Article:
Malicious actors have managed to sneak malware disguised as a Squid Game phone wallpaper app onto Google Play, the official Android app store. The good news is that Google has detected and removed the malicious app. Unfortunately, it had already been downloaded over 5000 times.
Victims who downloaded a wallpaper from the app could be exposed to ad fraud, or unintentionally be signed up to expensive SMS services.
Cybersecurity researchers have said they are not surprised by this event, as malware authors tend to exploit popular games, such as Fortnite and Pokemon.
Google Play currently has hundreds of unofficial Squid Game apps on its platform. Some of them are extremely popular: a game mimicking the show’s “red light, green light” game was downloaded over million times in just ten days.
Google usually checks applications for malicious activity both before and after they are uploaded to Play. However, researchers state that cybercriminals tend to find their way around Google’s systems.
Squid Game Malware Potentially Leads to Ad Fraud
The app was first discovered by an Android security researcher called @ReBenks on Twitter. ESET Android malware researcher Lukas Stefanko subsequently analyzed the Squid Game wallpaper app. Both researchers determined it was a brand of rogue Android software called Joker.
Users who downloaded the wallpaper were at risk of:
- potential exposure to ad fraud, or
- being signed up to costly SMS services without their knowledge or consent.
It is not new for malware developers to try and take advantage of viral content. In the past, they have misused the hype around popular games and even Covid-19 trackers. Stefanko could not ascertain if Google was getting quicker at detecting these malicious apps. However, he said that “it would make sense.”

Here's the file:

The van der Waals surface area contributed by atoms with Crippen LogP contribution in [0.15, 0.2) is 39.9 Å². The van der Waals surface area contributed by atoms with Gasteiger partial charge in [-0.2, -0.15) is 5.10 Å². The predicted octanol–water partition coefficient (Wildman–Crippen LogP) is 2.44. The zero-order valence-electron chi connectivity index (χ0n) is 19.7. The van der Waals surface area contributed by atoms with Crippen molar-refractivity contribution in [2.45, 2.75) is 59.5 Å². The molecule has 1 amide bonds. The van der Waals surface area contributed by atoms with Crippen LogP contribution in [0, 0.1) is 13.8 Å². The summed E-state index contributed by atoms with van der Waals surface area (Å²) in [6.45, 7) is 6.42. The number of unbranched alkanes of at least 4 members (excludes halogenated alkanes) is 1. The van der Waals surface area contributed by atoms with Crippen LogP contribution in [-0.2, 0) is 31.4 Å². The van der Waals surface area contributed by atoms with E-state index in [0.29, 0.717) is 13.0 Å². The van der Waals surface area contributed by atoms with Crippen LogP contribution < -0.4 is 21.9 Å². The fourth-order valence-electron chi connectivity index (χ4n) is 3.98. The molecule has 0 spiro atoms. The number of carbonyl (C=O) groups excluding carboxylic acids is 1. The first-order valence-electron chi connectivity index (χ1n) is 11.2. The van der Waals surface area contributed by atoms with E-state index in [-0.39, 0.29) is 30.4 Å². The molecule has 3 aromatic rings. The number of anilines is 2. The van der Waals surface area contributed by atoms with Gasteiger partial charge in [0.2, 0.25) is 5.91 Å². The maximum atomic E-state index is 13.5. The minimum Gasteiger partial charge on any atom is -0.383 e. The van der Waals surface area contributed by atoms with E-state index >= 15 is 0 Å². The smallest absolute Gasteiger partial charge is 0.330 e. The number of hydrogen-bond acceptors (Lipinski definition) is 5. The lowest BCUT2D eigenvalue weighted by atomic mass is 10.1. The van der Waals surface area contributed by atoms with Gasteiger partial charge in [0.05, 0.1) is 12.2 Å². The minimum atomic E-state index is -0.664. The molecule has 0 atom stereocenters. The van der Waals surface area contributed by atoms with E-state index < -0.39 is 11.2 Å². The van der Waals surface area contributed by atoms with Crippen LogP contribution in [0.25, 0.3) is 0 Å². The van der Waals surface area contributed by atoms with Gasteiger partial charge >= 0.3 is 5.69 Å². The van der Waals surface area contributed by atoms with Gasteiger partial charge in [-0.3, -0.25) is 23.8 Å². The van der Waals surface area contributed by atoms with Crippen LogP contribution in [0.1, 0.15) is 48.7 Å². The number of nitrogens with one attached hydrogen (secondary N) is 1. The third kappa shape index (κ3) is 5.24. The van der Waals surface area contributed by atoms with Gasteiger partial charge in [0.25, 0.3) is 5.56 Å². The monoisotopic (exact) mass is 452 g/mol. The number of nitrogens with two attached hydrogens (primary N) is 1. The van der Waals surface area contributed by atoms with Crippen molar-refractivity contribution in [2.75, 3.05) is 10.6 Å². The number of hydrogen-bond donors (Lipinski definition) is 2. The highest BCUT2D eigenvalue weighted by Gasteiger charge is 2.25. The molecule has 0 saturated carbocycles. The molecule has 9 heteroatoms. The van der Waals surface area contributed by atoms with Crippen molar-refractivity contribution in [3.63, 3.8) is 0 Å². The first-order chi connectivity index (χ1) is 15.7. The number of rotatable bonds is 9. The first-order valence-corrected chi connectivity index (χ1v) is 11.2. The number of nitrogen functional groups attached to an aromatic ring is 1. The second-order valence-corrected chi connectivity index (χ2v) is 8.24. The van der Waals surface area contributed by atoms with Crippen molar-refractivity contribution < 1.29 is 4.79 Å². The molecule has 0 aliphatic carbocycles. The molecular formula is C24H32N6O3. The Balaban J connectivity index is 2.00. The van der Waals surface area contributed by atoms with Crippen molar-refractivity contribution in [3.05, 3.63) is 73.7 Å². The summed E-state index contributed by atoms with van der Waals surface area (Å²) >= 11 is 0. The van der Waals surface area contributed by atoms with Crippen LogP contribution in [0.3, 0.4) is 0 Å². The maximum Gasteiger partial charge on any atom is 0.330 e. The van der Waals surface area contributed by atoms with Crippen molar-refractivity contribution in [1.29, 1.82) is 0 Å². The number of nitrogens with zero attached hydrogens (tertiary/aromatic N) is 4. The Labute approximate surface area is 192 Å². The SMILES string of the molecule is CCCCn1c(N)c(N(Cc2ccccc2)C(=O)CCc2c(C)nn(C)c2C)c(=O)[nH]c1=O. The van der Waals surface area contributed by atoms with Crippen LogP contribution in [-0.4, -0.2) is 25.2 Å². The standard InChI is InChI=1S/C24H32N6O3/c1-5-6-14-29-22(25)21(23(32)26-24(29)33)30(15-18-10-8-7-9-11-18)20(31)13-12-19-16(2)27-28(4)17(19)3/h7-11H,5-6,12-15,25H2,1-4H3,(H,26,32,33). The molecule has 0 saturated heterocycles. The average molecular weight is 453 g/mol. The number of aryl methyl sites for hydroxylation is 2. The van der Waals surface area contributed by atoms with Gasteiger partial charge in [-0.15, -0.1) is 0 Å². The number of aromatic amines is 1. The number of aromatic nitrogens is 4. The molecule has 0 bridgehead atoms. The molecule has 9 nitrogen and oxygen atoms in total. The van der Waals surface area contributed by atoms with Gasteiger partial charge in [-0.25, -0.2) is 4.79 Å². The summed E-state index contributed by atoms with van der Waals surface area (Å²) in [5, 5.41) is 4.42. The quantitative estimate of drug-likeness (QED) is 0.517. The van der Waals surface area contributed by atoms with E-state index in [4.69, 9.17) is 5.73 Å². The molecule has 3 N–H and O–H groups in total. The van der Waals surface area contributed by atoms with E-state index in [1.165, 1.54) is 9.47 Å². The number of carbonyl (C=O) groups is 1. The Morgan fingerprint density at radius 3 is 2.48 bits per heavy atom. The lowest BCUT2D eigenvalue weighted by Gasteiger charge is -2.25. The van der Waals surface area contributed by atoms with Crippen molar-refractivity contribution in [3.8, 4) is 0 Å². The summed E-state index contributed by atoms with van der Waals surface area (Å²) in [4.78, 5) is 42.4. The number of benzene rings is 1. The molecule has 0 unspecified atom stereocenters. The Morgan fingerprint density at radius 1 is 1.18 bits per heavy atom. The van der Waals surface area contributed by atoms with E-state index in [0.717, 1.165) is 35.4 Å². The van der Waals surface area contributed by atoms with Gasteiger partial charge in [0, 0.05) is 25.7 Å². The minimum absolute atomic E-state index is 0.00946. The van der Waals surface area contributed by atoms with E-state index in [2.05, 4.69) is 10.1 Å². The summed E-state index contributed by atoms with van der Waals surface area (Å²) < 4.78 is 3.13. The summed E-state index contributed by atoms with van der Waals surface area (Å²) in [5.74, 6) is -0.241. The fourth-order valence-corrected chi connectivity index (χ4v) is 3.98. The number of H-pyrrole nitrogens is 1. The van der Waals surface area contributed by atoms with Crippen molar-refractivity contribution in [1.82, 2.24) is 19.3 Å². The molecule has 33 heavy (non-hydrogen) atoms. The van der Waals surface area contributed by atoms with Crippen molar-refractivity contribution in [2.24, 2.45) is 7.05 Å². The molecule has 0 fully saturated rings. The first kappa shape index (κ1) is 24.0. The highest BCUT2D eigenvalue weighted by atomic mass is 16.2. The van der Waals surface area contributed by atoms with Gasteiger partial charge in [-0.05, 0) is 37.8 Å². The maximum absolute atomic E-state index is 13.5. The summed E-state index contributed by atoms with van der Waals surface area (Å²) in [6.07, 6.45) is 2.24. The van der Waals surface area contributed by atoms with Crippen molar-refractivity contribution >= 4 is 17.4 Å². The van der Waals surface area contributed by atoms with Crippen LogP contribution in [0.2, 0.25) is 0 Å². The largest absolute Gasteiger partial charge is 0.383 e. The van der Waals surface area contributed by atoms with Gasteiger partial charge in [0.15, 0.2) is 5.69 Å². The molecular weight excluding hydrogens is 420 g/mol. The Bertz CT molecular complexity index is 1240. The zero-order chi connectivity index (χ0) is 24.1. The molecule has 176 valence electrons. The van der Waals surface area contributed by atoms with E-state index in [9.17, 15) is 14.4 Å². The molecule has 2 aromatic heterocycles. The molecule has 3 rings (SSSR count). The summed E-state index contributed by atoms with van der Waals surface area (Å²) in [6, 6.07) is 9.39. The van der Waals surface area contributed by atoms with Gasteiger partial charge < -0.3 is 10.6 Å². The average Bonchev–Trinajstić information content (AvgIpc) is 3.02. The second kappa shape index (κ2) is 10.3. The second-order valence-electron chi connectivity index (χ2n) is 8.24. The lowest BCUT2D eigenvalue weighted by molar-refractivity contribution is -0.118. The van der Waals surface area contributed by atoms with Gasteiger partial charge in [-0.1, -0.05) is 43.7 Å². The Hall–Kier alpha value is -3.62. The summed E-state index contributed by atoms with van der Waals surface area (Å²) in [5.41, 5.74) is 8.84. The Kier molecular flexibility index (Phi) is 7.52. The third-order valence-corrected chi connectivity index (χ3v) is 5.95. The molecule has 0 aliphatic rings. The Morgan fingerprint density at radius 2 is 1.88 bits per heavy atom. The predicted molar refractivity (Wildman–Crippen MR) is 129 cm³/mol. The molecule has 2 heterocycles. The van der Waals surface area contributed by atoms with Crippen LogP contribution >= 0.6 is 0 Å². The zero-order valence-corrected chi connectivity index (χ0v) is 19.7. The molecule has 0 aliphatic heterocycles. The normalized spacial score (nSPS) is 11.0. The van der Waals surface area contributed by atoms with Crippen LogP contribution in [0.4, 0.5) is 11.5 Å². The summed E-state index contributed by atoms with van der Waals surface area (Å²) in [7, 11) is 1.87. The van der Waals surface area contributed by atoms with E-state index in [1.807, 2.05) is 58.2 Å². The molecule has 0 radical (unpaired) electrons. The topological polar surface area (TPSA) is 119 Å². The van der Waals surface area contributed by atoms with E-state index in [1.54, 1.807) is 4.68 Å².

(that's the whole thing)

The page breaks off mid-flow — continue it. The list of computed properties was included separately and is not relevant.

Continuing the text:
Stefanko also analyzed a handful of the other unofficial Squid Game apps, including the “red light, green light” game, and found them to be harmless. However, many did contain a lot of in-app advertisements.
Experts Advise Caution Before Downloading Unofficial Apps
Stefanko said that, even though most of the apps appear to be harmless, users should exercise caution. He said that the threat of malware remains with unofficial apps.
“I would be careful when downloading any unofficial apps. Still, if I was going to install any of them, I would advise users to read reviews from others that might suggest what the app is about,” Stefanko added.
If you want to learn more about malware and how you can protect yourself, check out our detailed explanations here.